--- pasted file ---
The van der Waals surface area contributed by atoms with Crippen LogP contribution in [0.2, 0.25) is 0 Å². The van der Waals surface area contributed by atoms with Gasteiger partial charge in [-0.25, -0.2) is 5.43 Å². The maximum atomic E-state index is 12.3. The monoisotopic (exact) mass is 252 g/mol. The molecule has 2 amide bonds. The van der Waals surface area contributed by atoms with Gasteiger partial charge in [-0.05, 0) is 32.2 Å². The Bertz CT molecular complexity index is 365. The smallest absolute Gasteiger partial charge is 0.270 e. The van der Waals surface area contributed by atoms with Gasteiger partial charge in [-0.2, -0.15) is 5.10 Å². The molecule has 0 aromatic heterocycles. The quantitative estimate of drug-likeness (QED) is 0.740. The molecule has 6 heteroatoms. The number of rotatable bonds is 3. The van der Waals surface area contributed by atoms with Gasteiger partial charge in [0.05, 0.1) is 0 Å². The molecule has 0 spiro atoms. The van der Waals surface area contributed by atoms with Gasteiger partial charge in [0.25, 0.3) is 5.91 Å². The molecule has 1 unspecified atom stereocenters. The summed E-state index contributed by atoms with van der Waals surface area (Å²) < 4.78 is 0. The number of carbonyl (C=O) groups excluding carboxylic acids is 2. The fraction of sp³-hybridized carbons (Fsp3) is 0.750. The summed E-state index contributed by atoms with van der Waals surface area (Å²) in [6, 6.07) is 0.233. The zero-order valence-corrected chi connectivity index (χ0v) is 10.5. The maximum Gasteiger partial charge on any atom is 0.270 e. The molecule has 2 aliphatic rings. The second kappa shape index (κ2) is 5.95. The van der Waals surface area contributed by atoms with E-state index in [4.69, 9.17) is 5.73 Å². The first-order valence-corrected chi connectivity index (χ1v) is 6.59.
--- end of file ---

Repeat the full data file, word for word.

The van der Waals surface area contributed by atoms with Crippen LogP contribution in [0.2, 0.25) is 0 Å². The van der Waals surface area contributed by atoms with Gasteiger partial charge in [-0.25, -0.2) is 5.43 Å². The maximum atomic E-state index is 12.3. The monoisotopic (exact) mass is 252 g/mol. The molecule has 2 amide bonds. The van der Waals surface area contributed by atoms with Gasteiger partial charge in [-0.05, 0) is 32.2 Å². The Bertz CT molecular complexity index is 365. The smallest absolute Gasteiger partial charge is 0.270 e. The van der Waals surface area contributed by atoms with Gasteiger partial charge in [-0.2, -0.15) is 5.10 Å². The molecule has 0 aromatic heterocycles. The quantitative estimate of drug-likeness (QED) is 0.740. The molecule has 6 heteroatoms. The number of rotatable bonds is 3. The van der Waals surface area contributed by atoms with Gasteiger partial charge in [0.05, 0.1) is 0 Å². The molecule has 0 spiro atoms. The van der Waals surface area contributed by atoms with Gasteiger partial charge in [0.25, 0.3) is 5.91 Å². The molecule has 1 unspecified atom stereocenters. The summed E-state index contributed by atoms with van der Waals surface area (Å²) < 4.78 is 0. The number of carbonyl (C=O) groups excluding carboxylic acids is 2. The fraction of sp³-hybridized carbons (Fsp3) is 0.750. The summed E-state index contributed by atoms with van der Waals surface area (Å²) in [6, 6.07) is 0.233. The zero-order valence-corrected chi connectivity index (χ0v) is 10.5. The maximum Gasteiger partial charge on any atom is 0.270 e. The molecule has 2 aliphatic rings. The second kappa shape index (κ2) is 5.95. The van der Waals surface area contributed by atoms with E-state index in [4.69, 9.17) is 5.73 Å². The first-order valence-corrected chi connectivity index (χ1v) is 6.59.